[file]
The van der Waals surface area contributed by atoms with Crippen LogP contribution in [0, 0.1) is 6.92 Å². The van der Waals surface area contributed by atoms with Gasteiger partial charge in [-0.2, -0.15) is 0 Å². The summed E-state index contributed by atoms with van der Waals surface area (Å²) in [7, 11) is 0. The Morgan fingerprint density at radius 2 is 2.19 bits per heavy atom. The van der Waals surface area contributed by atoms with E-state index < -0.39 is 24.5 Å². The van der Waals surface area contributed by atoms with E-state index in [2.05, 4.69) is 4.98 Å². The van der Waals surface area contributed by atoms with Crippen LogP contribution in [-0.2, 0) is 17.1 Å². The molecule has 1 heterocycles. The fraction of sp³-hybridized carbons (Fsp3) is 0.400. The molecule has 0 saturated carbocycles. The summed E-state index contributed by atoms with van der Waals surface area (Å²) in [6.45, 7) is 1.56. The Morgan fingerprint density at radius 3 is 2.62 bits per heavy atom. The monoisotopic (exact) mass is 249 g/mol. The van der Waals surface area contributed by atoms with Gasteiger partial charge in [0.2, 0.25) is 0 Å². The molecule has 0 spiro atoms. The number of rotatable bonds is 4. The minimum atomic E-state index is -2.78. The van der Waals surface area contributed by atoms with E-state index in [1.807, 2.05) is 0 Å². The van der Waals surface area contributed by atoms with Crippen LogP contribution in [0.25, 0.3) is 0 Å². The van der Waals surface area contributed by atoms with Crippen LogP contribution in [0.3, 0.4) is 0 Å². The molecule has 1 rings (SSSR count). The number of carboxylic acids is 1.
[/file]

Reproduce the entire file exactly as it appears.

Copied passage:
The van der Waals surface area contributed by atoms with Crippen LogP contribution in [0, 0.1) is 6.92 Å². The van der Waals surface area contributed by atoms with Gasteiger partial charge in [-0.2, -0.15) is 0 Å². The summed E-state index contributed by atoms with van der Waals surface area (Å²) in [7, 11) is 0. The Morgan fingerprint density at radius 2 is 2.19 bits per heavy atom. The van der Waals surface area contributed by atoms with E-state index < -0.39 is 24.5 Å². The van der Waals surface area contributed by atoms with E-state index in [2.05, 4.69) is 4.98 Å². The van der Waals surface area contributed by atoms with Crippen LogP contribution in [-0.2, 0) is 17.1 Å². The molecule has 1 heterocycles. The fraction of sp³-hybridized carbons (Fsp3) is 0.400. The molecule has 0 saturated carbocycles. The summed E-state index contributed by atoms with van der Waals surface area (Å²) in [6.45, 7) is 1.56. The Morgan fingerprint density at radius 3 is 2.62 bits per heavy atom. The monoisotopic (exact) mass is 249 g/mol. The van der Waals surface area contributed by atoms with Gasteiger partial charge in [0.2, 0.25) is 0 Å². The molecule has 0 spiro atoms. The number of rotatable bonds is 4. The minimum atomic E-state index is -2.78. The van der Waals surface area contributed by atoms with E-state index in [1.807, 2.05) is 0 Å². The van der Waals surface area contributed by atoms with Crippen LogP contribution in [0.25, 0.3) is 0 Å². The van der Waals surface area contributed by atoms with Crippen LogP contribution in [0.3, 0.4) is 0 Å². The molecule has 1 rings (SSSR count). The number of carboxylic acids is 1.